When CEO Jeff LeBrun and CTO Chuks Onwuneme co-founded optimize.health back in 2015, the startup was focused on medication adherence. Their first product, Pillsy, was a smart pill bottle that chimes when it’s time to take your medicine. But they saw a big opportunity when the Centers for Medicare and Medicaid Services expanded coverage of remote patient monitoring services last year.
At the time, the company had been integrating more devices into its platform to track the effects of medication adherence.
“While medication adherence is one of the biggest causes of successful treatment, it doesn’t necessarily measure the impact. We were getting requests to measure the impact of adherence directly,” LeBrun said in a phone interview. “Then insurance started reimbursing for remote patient monitoring. We saw a need for a system that could provide high-quality monitoring while providing high levels of patient engagement.”
Now, the company builds software platforms to help physician practices and health systems implement remote patient monitoring programs. It pulls in data from supported devices, such as blood pressure, pulse oximetry and medication adherence, and sends it to the physician. The software also has engagement and reimbursement tools that automate note-taking and make it easier to stay compliant with Medicare requirements.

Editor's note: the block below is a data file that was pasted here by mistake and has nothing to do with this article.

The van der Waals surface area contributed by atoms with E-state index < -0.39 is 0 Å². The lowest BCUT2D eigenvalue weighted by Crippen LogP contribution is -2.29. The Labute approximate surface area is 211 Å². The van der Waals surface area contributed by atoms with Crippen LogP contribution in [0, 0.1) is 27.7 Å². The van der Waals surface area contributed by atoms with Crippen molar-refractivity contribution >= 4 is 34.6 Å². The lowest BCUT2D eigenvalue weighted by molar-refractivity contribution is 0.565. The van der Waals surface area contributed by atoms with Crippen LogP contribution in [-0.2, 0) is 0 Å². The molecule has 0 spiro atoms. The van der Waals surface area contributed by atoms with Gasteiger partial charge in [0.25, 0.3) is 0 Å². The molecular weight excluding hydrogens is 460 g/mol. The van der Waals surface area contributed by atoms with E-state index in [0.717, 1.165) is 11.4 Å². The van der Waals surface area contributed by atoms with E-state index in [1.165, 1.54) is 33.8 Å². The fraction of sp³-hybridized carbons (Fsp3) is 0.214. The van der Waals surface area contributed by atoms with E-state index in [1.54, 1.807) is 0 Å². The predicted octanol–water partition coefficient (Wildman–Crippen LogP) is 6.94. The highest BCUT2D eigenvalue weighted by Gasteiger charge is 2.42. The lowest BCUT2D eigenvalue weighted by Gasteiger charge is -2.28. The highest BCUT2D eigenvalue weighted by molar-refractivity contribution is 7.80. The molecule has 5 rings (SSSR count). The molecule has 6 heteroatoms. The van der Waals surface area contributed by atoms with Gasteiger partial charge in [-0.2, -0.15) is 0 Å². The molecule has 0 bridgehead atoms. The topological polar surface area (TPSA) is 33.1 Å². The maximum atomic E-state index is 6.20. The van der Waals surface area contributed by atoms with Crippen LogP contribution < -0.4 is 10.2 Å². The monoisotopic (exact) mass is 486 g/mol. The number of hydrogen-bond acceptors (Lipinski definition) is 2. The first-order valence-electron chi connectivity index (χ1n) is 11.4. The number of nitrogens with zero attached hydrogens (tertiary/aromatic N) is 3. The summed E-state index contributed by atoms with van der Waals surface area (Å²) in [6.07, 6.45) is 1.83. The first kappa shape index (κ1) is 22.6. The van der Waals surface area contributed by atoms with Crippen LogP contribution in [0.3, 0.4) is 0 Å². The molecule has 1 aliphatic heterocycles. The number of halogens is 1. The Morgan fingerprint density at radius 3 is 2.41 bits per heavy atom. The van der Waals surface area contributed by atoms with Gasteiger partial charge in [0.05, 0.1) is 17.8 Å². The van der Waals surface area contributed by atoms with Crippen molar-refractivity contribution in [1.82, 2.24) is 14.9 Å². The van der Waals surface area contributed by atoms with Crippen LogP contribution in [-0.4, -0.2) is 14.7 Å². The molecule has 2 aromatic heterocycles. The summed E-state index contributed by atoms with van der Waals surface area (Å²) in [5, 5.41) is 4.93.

In the last year, optimize.health saw its revenue grow 800% year-over-year. In August, the Seattle-based startup closed a $ 15.6 million funding round led by U.S. Venture Partners.
“Optimize.health simplifies and automates what is otherwise a complex process providing a seamless experience for all audiences. The company’s extraordinary growth is a testament to the exceptional value their solution delivers,” U.S. Venture Partners General Partner Dafina Toncheva said in a news release.
More recently, optimize.health has been offering a full-service solution for health systems that don’t want to manage remote monitoring themselves. They have health coaches and nurses that they can bring in, as well as partnerships with call center companies that are familiar with its software.
The startup plans to use the new funds to further build out its platform, connect to more devices and deploy its software in more health systems. While many have implemented remote monitoring programs in recent years, there’s still plenty of room for growth.
“There’s more demand for remote care than ever before. I think patients are far more aware as well as the physicians,” LeBrun said. “With Covid, it became less of a nice-to-have and more of an existential moment.”
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